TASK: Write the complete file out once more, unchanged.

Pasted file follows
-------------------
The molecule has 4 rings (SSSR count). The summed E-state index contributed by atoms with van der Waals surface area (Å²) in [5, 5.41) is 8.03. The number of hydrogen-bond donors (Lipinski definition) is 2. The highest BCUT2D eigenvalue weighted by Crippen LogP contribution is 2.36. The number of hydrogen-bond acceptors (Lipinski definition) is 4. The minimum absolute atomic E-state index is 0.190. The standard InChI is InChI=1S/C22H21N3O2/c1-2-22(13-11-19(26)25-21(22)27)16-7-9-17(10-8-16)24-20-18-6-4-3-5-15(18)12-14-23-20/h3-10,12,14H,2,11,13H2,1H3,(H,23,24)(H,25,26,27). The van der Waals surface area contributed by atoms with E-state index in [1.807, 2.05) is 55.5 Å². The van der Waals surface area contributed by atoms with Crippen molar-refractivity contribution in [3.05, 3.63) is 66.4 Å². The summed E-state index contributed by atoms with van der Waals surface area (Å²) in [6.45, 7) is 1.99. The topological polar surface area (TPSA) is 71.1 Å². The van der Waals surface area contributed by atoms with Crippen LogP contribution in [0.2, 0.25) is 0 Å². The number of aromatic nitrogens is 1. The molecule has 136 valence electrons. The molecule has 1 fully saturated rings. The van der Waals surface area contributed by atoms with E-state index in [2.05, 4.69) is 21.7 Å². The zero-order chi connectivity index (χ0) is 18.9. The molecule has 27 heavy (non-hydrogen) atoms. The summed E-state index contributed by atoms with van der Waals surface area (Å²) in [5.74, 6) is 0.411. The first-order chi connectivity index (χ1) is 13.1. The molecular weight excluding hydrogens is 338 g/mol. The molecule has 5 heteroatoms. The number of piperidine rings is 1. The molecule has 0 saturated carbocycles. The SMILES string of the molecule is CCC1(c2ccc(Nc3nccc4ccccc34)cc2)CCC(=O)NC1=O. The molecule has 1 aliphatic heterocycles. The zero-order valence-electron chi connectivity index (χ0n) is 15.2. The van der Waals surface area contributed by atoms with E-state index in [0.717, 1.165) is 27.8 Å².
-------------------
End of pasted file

The molecule has 4 rings (SSSR count). The summed E-state index contributed by atoms with van der Waals surface area (Å²) in [5, 5.41) is 8.03. The number of hydrogen-bond donors (Lipinski definition) is 2. The highest BCUT2D eigenvalue weighted by Crippen LogP contribution is 2.36. The number of hydrogen-bond acceptors (Lipinski definition) is 4. The minimum absolute atomic E-state index is 0.190. The standard InChI is InChI=1S/C22H21N3O2/c1-2-22(13-11-19(26)25-21(22)27)16-7-9-17(10-8-16)24-20-18-6-4-3-5-15(18)12-14-23-20/h3-10,12,14H,2,11,13H2,1H3,(H,23,24)(H,25,26,27). The van der Waals surface area contributed by atoms with E-state index in [1.807, 2.05) is 55.5 Å². The van der Waals surface area contributed by atoms with Crippen molar-refractivity contribution in [3.05, 3.63) is 66.4 Å². The summed E-state index contributed by atoms with van der Waals surface area (Å²) in [6.45, 7) is 1.99. The topological polar surface area (TPSA) is 71.1 Å². The van der Waals surface area contributed by atoms with Crippen LogP contribution in [0.2, 0.25) is 0 Å². The number of aromatic nitrogens is 1. The molecule has 136 valence electrons. The molecule has 1 fully saturated rings. The van der Waals surface area contributed by atoms with E-state index in [2.05, 4.69) is 21.7 Å². The zero-order chi connectivity index (χ0) is 18.9. The molecule has 27 heavy (non-hydrogen) atoms. The summed E-state index contributed by atoms with van der Waals surface area (Å²) in [5.74, 6) is 0.411. The first-order chi connectivity index (χ1) is 13.1. The molecular weight excluding hydrogens is 338 g/mol. The molecule has 5 heteroatoms. The number of piperidine rings is 1. The molecule has 0 saturated carbocycles. The SMILES string of the molecule is CCC1(c2ccc(Nc3nccc4ccccc34)cc2)CCC(=O)NC1=O. The molecule has 1 aliphatic heterocycles. The zero-order valence-electron chi connectivity index (χ0n) is 15.2. The van der Waals surface area contributed by atoms with E-state index in [0.717, 1.165) is 27.8 Å².